Top UK firms’ websites violate key GDPR principle

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Top UK firms’ websites violate key GDPR principle

Just over one-third of all the public web pages of leading UK companies that collect personal information violate a key principle of new European data protection regulations

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With just a year to go before the deadline to comply with the EU General Data Protection Regulation (GDPR), many UK firms’ websites are capturing personal data insecurely, a study shows.

More controls are needed because most data capture forms found on websites fall within the scope of the GDPR, according to new research by digital threat management firm RiskIQ.

The EU regulation requires that provisions should be in place to ensure that personally identifiable information (PII) is captured and processed securely.

In the UK, the Information Commissioner has provided guidance that, in the case of data loss where encryption software has not been used to protect the data, regulatory action may be pursued.

The study revealed that 34% of web pages of FT30 firms that collect PII are doing so insecurely, 29% are not using encryption, 3.5% are using vulnerable encryptions algorithms, and 1.5% have expired security certificates.

While the insecure collection of PII is a violation of the GDPR, the study said the loss of personal data, profit and reputation resulting from the use of insecure forms is a legitimate concern for consumers and shareholders.

In addition to personal claim liability, Article 83 provides guidance on fines for GDPR faults, which start at €10m or 2% of global annual turnover for the preceding financial year, whichever is greater – or even double, depending on the infraction.

This applies to all companies actively engaging with European citizens, regardless of whether the firms have a physical presence in Europe.

The GDPR also requires companies to state clearly at the point of capture how they will use an individual’s data. Permission to use their data must be explicit and demonstrated through an action such as ticking a box – a significant departure from the “opt out” process most organisations currently have in place.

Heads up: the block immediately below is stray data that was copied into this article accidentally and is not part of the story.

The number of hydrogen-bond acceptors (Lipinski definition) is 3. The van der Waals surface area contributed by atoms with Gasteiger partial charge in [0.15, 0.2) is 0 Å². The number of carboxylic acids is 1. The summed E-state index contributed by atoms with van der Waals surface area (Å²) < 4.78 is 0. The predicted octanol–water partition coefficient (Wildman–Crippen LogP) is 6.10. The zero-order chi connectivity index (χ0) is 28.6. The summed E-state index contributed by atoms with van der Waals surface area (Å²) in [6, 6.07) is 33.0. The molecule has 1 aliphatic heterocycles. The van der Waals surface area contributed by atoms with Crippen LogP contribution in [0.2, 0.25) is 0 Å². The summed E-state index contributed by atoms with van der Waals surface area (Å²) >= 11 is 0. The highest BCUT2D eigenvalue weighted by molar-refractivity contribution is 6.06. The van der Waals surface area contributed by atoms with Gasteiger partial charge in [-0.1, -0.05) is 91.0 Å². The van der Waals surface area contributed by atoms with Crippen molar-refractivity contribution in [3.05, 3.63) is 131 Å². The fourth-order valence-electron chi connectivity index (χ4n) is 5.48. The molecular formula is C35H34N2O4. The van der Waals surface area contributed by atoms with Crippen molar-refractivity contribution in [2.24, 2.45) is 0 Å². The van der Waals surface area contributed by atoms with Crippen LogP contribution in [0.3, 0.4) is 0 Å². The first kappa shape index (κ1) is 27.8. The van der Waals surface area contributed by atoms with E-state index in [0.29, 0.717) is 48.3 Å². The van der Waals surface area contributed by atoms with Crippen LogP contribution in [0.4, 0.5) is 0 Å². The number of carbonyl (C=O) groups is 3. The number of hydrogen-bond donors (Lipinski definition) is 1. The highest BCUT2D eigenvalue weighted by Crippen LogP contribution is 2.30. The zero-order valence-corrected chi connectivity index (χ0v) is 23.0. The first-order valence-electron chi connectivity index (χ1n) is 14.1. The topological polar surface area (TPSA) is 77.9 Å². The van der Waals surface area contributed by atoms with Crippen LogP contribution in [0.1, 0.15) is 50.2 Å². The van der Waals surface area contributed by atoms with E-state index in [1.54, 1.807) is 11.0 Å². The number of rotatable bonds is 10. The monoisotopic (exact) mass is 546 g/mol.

Bob Tarzey, analyst and director at Quocirca, said that although the RiskIQ research is focused on large UK companies, the findings are representative of all organisations.

“Many will already have the data security basics in place to comply with the regulations that precede GDPR,” he said. “However, GDPR has many additional requirements, especially around the way data is captured and processed. These include obtaining explicit opt-in from data subjects.

“Before an organisation can address GDPR, it needs to fully understand the extent of its online data-gathering activities. With enforcement of GDPR less than a year away, the time to act is now.”

The challenge for large, global organisations is the sheer volume and complexity of websites and web applications that need to be accounted for, not only for security purposes, but also for regulatory compliance, such as the GDPR.

“Thorough knowledge of an organisation’s web presence is crucial to steering clear of potential GDPR repercussions,” said Colin Verrall, RiskIQ vice-president for Europe, the Middle East and Africa.

“Our customers are using RiskIQ Digital Footprint to capture their full digital footprint and actively identify potential areas of non-compliance, including insecure data collection pages and forms.”

Verrall said this approach enables security and governance, risk and compliance teams to reduce an organisation’s attack surface and maintain compliance.

Locating customer data is likely to be the biggest challenge to fulfilling personal data erasure requests under the GDPR, according to a study by the Blancco Technology Group, which polled 750 corporate IT professionals in the UK, the US, France, Germany and Spain.

Marking one year to the compliance deadline, the ICO has urged organisations to seize the business benefits of being GDPR-ready.

Information commissioner Elizabeth Denham called on businesses to see the benefits of sound data protection and act now to prepare for what she called “the biggest change to data protection law for a generation”.

However, 24% of companies polled in the UK and US expect to miss the GDPR compliance deadline and 30.6% said they had no timetable for being GDPR compliant, according to security firm Guidance Software.

Almost 18% said they were in the moderate planning stages and 11% said they were only in the initial stages of implementing processes to ensure compliance.

By: Warwick Ashford

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